(UK) NEW FIGURES reveal 30% of children in prison have special needs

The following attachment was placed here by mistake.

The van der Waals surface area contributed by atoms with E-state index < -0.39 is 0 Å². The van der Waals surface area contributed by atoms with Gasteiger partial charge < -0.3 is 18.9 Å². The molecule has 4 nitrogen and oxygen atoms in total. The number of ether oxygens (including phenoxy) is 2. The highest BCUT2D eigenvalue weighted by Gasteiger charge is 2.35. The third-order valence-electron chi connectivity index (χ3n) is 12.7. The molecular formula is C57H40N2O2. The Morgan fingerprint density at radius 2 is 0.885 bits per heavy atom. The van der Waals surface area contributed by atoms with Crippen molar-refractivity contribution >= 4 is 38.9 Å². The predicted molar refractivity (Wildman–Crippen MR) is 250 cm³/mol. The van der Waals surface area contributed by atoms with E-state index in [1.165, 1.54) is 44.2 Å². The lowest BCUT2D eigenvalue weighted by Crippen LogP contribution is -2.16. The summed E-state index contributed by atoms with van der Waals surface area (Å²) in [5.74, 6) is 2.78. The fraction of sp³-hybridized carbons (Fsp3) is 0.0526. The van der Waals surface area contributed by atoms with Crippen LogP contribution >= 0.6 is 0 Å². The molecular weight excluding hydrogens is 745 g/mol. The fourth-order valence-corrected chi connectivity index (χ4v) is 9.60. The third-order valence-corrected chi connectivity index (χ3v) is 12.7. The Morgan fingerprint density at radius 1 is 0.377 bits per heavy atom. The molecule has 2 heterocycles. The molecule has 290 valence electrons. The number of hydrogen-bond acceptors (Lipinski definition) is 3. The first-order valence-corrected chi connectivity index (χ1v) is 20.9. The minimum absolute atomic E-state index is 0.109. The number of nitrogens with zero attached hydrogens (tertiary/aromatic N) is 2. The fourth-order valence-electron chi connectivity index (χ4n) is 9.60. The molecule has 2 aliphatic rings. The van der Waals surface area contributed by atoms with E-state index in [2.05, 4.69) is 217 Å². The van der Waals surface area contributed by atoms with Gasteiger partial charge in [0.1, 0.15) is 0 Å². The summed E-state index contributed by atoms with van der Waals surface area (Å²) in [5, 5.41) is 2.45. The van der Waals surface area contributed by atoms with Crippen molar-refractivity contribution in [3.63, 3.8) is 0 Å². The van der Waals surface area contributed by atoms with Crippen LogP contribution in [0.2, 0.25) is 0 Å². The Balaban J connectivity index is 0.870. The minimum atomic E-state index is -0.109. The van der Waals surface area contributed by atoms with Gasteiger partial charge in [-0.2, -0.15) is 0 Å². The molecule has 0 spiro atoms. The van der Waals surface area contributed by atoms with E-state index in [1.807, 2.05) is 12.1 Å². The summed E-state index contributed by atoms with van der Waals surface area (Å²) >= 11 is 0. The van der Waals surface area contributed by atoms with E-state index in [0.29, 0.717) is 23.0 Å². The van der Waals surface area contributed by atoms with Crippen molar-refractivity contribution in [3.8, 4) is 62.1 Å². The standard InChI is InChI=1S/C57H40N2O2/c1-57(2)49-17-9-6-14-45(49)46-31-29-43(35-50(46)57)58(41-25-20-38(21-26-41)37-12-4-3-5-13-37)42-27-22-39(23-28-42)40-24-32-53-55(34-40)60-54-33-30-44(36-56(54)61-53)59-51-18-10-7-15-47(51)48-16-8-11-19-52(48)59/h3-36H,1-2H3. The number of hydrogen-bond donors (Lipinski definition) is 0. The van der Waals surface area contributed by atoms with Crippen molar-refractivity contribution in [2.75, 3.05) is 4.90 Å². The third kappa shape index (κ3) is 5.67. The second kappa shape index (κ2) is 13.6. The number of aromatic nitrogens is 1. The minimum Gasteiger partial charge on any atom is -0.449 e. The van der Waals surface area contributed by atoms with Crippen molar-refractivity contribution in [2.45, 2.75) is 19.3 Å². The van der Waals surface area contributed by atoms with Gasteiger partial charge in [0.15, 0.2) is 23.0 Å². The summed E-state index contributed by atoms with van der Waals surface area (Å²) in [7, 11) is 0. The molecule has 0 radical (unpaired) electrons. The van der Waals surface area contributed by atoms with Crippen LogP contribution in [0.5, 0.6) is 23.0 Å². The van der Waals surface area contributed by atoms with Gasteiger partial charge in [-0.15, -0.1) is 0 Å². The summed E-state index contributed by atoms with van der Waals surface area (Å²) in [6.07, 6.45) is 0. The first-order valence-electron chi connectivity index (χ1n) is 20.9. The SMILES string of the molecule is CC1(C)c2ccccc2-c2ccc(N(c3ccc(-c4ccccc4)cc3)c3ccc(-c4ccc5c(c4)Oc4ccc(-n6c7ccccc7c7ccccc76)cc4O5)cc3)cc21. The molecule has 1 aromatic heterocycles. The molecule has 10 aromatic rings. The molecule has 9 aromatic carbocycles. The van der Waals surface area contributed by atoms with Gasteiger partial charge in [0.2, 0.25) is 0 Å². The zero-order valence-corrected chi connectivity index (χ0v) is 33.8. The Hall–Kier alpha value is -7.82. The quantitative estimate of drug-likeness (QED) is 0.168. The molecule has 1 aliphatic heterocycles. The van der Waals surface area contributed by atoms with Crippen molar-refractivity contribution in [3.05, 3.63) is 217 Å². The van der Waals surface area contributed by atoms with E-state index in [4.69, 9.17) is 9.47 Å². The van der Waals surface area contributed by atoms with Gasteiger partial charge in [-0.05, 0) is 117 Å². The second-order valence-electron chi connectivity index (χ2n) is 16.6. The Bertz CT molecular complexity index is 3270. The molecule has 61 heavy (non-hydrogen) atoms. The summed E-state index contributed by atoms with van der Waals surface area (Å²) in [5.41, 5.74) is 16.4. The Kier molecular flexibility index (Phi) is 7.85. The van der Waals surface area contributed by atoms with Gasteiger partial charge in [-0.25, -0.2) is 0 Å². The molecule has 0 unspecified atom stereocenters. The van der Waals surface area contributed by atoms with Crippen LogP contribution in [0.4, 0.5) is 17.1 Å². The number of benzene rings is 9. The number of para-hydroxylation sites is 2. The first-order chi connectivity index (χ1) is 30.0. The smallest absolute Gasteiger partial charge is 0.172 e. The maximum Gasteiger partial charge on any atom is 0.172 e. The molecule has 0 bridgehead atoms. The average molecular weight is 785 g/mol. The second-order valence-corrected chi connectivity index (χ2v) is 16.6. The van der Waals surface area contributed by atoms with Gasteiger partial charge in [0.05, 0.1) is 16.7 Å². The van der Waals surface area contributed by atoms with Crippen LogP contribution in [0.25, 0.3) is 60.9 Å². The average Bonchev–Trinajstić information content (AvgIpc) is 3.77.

Aug 4, 2019, Independent: Children in prison twice as likely to have special needs, figures show Children in prison are twice as likely to have special educational needs as those in the general population, new figures reveal, prompting concern that vulnerable teenagers are being let down by mainstream services. Data from the Ministry of Justice (MoJ) reveals 30 per cent of children who entered custody over 2018-19 were assessed as having special educational needs or disabilities. Separate government data shows that less than 15 per cent of children nationally fall into this category. Experts said this discrepancy highlighted the “failure” of educational and other services to properly provide for such children in the community, and that sending them to “increasingly chaotic and violent” jails only compounded the damage caused. … The MoJ said an assessment is carried out for all children and young people on entry into custody, allowing for early identification of needs and requirements to support their care. But MPs and charities said placing these children in institutions designed for punishment was “no solution”, and that too often instead of receiving skilled support they were being “locked up behind a metal door for hours on end with little intervention or care”. … The criticism comes amid ongoing concern about the state of child prisons after the watchdog warned in 2017 that not one youth jail in England and Wales could be deemed safe following a “staggering rise” in violence across the youth justice estate. … The prisons watchdog took the unprecedented move of issuing an urgent notice to Feltham, one of the country’s largest youth jails, last month following an “extraordinary” decline in safety, care and activity for the children held there. She added: “The reality is that a very high proportion of imprisoned children who have special educational needs will have been excluded from school. A great many will have come from families struggling with poverty and a breakdown in local support services. “Sending a child who is known to have special educational needs to a seriously under-resourced institution where self-harm, physical restraint and solitary confinement are commonplace is indefensible.” … “The fact that children with special educational needs are vastly overrepresented in the custodial estate ... is a testimony to the previous failure of educational and other services to properly provide for such children in the community. … A Ministry of Justice spokesperson said: “The number of children in youth custody has fallen by more than 70 per cent in the last decade but the public would expect young people who commit the most serious offences to face a custodial sentence. “We know those entering youth custody are vulnerable and need a range of support, which is why we are training 400 officers to degree level as youth custody specialists and investing in education and psychology services. “Our longer-term ambition is that secure schools which focus on education and healthcare will replace young offender institutions and secure training centres.”